But I was really sorry. I said so over and over again. And I really meant it. I was sorry for what I did. And it wasn’t the first time. It wasn’t even the second time. It was multiple times I’d stumbled over the same mistake. And I was really sorry.
But nothing changed.
Why? Why was I so gripped by this short-sighted behavior? Why was I so vulnerable to this “besetting sin?” And if I was really sorry for it, why did I keep repeating the same mistake?
Look at our lesson today in 2 Corinthians 7:10-16:
Brethren, godly grief produces a repentance that leads to salvation and brings no regret, but worldly grief produces death. For see what earnestness this godly grief has produced in you, what eagerness to clear yourselves, what indignation, what alarm, what longing, what zeal, what punishment! At every point, you have proved yourselves guiltless in the matter. So although I wrote to you, it was not on account of the one who did the wrong, nor on account of the one who suffered the wrong, but in order that your zeal for us might be revealed to you in the sight of God.
Therefore we are comforted.
St. Paul is commending the Corinthian church for actually dealing with the serious moral problem in their community he had written to them about in 1 Corinthians. They had shown their hearts were committed to having a godly community and their actions proved it!
But in writing them today, St. Paul reveals to us just why being sorry isn’t enough. If I’m going to actually overcome those stubborn mistakes, I’m going to have to actually repent! And true repentance isn’t just being sorry for my stumbles. In fact, being sorry for my mistakes can lead to repentance OR it can lead to deeper spiritual illness.
St. Paul calls feeling sorry for mistakes “grief.” I really like that. Because awareness of my sins usually feels like grief, and grief has everything to do with death. When I finally wake up to the destructive results of my self-centered choices, I feel like something is dying. It could be the false image of who I thought I was OR it could be my relationships with others or even God that is dying because I’m continuing to sin. But something is dying, and my sorrow over that death reveals which way that sorrow is going to take my life.
Paul tells us that “worldly grief” produces death. And I understand what he means. I’ve experienced this in my own life and I’ve watched this same scenario play out in the lives of others. Being so gripped by regret that you find yourself repeating the same mistakes over and over again or being swallowed by despondency and depression that you can’t move, all the while feeling sorry for your mistakes. But your “worldly” grief keeps you a prisoner instead of bringing you to true repentance.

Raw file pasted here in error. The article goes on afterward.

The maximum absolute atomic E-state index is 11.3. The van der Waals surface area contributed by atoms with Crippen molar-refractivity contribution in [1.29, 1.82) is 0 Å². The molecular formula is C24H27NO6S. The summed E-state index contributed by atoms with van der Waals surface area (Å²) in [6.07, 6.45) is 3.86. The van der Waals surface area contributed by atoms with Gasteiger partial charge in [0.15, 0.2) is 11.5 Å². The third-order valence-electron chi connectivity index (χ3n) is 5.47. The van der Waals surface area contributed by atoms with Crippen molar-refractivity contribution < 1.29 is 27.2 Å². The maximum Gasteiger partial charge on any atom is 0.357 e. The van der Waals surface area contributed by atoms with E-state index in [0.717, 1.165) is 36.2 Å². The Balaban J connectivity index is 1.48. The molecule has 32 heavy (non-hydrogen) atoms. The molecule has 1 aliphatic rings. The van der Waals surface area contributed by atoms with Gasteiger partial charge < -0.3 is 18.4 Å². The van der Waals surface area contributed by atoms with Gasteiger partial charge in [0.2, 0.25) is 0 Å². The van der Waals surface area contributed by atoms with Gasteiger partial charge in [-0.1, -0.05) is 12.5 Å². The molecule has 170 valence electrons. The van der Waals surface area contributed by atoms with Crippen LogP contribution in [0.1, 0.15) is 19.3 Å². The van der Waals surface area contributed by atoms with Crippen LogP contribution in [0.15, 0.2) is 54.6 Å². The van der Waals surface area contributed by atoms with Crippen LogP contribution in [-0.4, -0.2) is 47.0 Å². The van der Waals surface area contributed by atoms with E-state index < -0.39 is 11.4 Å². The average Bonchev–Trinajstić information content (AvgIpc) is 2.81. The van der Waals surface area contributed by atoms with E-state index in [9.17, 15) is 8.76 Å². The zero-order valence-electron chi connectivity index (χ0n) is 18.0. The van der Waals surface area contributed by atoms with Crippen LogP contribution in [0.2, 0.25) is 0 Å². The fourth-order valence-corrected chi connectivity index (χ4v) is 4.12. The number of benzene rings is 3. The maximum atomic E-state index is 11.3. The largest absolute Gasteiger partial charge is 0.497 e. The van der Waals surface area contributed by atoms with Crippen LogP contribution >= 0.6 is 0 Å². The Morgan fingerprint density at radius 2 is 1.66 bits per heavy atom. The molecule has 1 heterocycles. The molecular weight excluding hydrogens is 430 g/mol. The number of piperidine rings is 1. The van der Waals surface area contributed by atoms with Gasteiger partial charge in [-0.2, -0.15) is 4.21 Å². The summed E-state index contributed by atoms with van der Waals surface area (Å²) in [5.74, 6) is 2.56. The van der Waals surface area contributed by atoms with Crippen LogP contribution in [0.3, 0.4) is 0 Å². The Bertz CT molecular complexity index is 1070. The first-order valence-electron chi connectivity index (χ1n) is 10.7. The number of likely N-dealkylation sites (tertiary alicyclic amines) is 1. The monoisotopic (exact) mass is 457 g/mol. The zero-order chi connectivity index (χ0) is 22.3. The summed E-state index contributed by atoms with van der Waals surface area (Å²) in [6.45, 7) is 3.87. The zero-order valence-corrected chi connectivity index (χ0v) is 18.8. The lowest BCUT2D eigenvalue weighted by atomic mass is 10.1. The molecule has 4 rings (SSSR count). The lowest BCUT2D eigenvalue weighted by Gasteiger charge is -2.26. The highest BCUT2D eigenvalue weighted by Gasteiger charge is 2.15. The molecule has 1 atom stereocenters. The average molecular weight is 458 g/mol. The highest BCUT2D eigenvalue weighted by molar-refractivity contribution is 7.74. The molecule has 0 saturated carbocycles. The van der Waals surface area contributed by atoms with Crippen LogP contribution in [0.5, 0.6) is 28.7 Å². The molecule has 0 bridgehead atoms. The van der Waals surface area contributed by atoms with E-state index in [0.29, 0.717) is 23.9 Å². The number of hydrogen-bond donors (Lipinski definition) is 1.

But Godly grief is just the opposite. St. Paul says that godly grief “leads to salvation and brings no regret!” Now that’s what we all need – salvation and an escape from the dead end of regret. Paul goes on to say that the Corinthians’ “godly grief” has driven them to “clear yourselves.” The Corinthians allowed their sorrow for their behavior to produce a change of mind, a change of perspective. In their godly grief, they discovered helpful “indignation” and “alarm,” “longing,” “zeal,” and even “punishment!” Their godly grief produced true repentance that wasn’t pain free but the pain it produced healed rather than harmed them. Just as the surgeon’s knife wounds and heals, so “godly grief” may feel like punishment and even alarm. But, in the end, a grief that focuses on God’s goodness, His love, His grace, and His wisdom brings me true life and not the slavery of regret.
Today, have you so misunderstood repentance that you think it is simply being sorry for making a mistake? Perhaps it’s time to abandon the worldly grief that enslaves me to regret and embrace and even ask for that godly grief that leads to true repentance, that change of perspective that helps me see my sins and my failures from God’s perspective rather than the dead end of mere self improvement. Being Orthodox on Purpose calls me to that shift in thinking that makes me like Jesus Christ!
P.S. Dear Lord, I’ve too often stopped at feeling sorry for my mistakes and watched as regret poisons my relationship with You. I have so rarely actually entered into true repentance that my sorrow over my sins always left me enslaved to my passions. But Lord, I need Your help to finally have a godly sorrow over my shortcomings so that this grief will actually lead me to “change my mind” about how to look at this world and my desperate need daily for Your grace. Lord, have mercy on me and save me. Amen.